Developing Effective Teams
On this page:
- Priorities of team development
- More Information
Identifying and optimising the factors that contribute to effective team work is a central alcohol and other drugs (AOD) workforce development strategy. Changing to team-based working arrangements has been linked with improved organisational performance and worker wellbeing.
The following three issues should be considered as central priorities when a new team is set-up, or when reviewing the effectiveness of an established team.
Effective teams have a "shared mission" that is identified by explicit team goals.
Careful thought and planning is required to ensure team membership achieves a balance between maintaining a manageable size, and inclusion of the required mix of skills, knowledge and experience.
Maintaining an optimal team size
In general, teams of 4-7 members are likely to be most effective. Groups of this size avoid difficulties with coordination, communication and decision-making that come with larger groups.
Managing diversity of team membership
Diverse teams are best used for problem-solving, creative work or clinical care. The following strategies may assist in the management of teams containing members from diverse professional or personal backgrounds:
- Include more than one expert from each field
- Rotate the team leader role
- Model desired attitudes and behaviours as part of team leadership
Providing teams with autonomy
Teams can operate with various degrees of autonomy. An autonomous work group is more likely to be effective when:
- Team members perceive autonomy to be desirable (i.e., not everybody is comfortable with certain types of autonomy)
- Team members have the necessary skills and knowledge to operate within an autonomous group (i.e., goal setting, planning, coordination)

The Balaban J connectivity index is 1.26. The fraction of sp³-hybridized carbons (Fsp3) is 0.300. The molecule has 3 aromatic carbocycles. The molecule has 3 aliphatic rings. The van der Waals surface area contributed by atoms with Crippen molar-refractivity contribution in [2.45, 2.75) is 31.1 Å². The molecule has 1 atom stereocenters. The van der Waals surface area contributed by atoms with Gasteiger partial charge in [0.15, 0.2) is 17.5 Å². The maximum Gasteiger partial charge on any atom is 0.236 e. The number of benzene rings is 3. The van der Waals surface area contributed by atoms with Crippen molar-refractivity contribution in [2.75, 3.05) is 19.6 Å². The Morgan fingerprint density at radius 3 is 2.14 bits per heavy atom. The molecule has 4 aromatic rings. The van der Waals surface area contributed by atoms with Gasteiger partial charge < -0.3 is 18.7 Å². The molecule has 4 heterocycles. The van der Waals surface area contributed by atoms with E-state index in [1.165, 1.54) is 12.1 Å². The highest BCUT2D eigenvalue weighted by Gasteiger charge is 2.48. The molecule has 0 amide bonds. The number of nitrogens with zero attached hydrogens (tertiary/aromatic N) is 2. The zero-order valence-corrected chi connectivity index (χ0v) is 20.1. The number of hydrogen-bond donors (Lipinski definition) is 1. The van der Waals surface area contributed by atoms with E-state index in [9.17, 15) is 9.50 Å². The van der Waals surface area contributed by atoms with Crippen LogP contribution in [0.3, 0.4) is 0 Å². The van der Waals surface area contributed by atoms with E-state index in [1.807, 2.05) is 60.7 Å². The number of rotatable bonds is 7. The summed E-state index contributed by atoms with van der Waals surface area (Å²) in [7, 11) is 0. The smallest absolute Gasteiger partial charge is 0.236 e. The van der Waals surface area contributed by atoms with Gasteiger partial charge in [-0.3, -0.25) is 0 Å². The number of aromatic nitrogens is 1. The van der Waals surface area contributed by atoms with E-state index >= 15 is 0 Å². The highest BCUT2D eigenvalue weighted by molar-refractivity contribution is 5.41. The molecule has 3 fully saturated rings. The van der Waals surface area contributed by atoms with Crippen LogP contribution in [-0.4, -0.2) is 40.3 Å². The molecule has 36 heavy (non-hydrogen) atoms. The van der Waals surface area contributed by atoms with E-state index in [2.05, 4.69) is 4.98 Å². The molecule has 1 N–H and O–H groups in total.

- Managers and supervisors have the capacity to adapt their work practice to support the needs of an autonomous team
- The organisational culture, policies and procedures support independent and innovative work practices.
Clarifying roles and responsibilities
A lack of clarity (ambiguity) regarding team members' roles and responsibilities can interfere with team effectiveness. Where some degree of role flexibility and overlap is required, it is important that a shared understanding is developed amongst team members of the boundaries of role flexibility (i.e., are certain tasks or roles "quarantined" for specific group members).
Three key workplace supports for teams are feedback, rewards and support.
- Providing performance feedback: Effective teams need clear and timely performance feedback. Feedback should be provided to the team as a whole and to individual team members in terms of their contribution to team performance. It is recommended that feedback is provided on a private one-to-one basis to individual workers, and publicly for a group or team.
- Providing rewards linked to performance outcomes: Recognising and rewarding high quality performance has an important influence on workers' job satisfaction and motivation. Rewards do not have to be financial. Most workers place importance on a range of outcomes that provide recognition and encouragement. Wherever possible, it is best to provide rewards and recognition to all team members based on the team's performance.
- Providing supervisory/managerial support: The impact of supervisory and managerial support on a team's capacity to operate effectively should not be underestimated. In general, supervisors and managers can support effective team functioning by:
- Providing access to human and material resources (practical support)
- Providing encouragement to the team (symbolic support)
- Allowing sufficient time for effective performance.